Designing a Local OER

    (for technology professionals) This one-to-one consultation provides advice and guidance as local IT professionals establish a proof-on-concept configuration of local curriculum repository that will serve as your local OER site. As the details of this session depend on the circumstances of your local resources, it may extend to three hours.
    The Creative Commons version of the presentation in .pdf
    The Creative Commons version of the presentation in .odp


    A small number of individuals who are identified as “tech-savvy” will begin using the Local OER site, and provide feedback to refine it. Gary will led the group through an in-person beta-testing protocol, then have selected users continue the test. Results of the test are then compiled and reported to school and technology leaders, along with the testers.
    typical beta-testing arrangement


    (for technology professionals and OER managers) The feedback from beta-testers is used to reconfigure the local OER community and the individuals who will be teacher-leaders are trained in how to manage the system. This session may also expand to three hours. The deliverable will be a management plan indicating:

  • Expected configurations
  • Super-administrator and responsibilities
  • Administrators and responsibilities
  • Educator support individuals
  • Roadmap for future features

    Using Your OER

    These sessions (scheduled as needed for your community) support teachers as they begin to develop your OER site. Focusing questions for these sessions include:

  • What new resources do we need?
  • What resources need to be revised to reflect current initiatives?
  • How do we make our OER repository useful?

    The deliverable will be an OER repository populated with locally relevant resources, and a faculty who has experience contributing to the repository.

  • Two important changes are driving proactive educators to evaluate what they are doing and where they do it. First, the Standard Model of instruction is being replaced by teaching for deeper learning. Second, the information technology available to teachers and learners is changing how we interact and how we access and create information. In this series of workshops, each three hours in length, these forces are explored in depth and teachers will develop strategies for adopting relevant and useful technologies and adapting what they do to reflect the role of technology in professionals’ work. This exploration will include face-to-face, online, and hybrid methods.

    Old (Fordist) and New (ICT) Models

    During the Industrial Age, effective businesses or organizations relied on standardized procedures, and schools reflected that reality. Discoveries in the cognitive and learning sciences lead to the conclusion the Standard Model of education does not give students’ the experiences they need for Knowledge Age organizations, and it does not accurately reflect how humans learn. All of these ideas are explored and alternative models and the rationale for each is considered.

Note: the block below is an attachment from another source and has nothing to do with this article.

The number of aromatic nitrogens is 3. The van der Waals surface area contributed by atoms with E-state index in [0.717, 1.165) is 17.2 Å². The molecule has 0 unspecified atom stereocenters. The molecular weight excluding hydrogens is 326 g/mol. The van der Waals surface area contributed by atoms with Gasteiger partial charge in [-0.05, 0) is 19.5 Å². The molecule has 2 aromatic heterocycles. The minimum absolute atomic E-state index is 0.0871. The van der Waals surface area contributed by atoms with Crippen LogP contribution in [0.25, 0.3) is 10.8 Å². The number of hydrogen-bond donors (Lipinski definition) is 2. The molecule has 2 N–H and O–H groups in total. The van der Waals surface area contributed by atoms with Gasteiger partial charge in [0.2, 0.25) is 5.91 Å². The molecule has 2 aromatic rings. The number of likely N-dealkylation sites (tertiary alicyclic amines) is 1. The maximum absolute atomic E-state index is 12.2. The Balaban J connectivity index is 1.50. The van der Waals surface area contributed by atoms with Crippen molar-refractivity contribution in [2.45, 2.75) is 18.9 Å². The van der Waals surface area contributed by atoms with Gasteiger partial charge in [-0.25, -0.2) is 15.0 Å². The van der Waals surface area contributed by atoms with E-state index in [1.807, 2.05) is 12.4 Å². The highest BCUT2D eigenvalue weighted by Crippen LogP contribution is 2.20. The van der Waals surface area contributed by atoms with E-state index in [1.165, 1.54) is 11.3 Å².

Sites – LMS – PLE

    There are many options for supporting teaching and learning online. Standalone web sites can be used for teaching and learning; many schools provide a learning management system, and personal learning environments are emerging as a student-centered alternative to LMS classrooms. Examples of all three are presented, and (after consultation with local school and technology leaders) participants will begin exploring the tools and navigation of the LMS or a PLE platform recommended and supported by the school’s technology team.

    Online Information and Assessment

    This session helps teachers understand how to upload files, create pages, and embed media in LMS and PLE platforms. Also, options for computer-graded assessments, teacher-graded assignments, and peer-assessed work are demonstrated. Teachers gain experience using all of these tools.

    Active Learning at a Distance

    Teachers will use blogs, wikis, chat, video, and other tools to facilitate interaction (both synchronous and asynchronous) using LMS or PLE tools.

    Connecting Online and In-person Classrooms

    This session focuses on developing strategies for using online tools to support active learning, proficiency-based assessment, personalized learning, and other curriculum initiatives.

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    (c) 2017 Dr. Gary L. Ackerman
    Last updated: November 26, 2017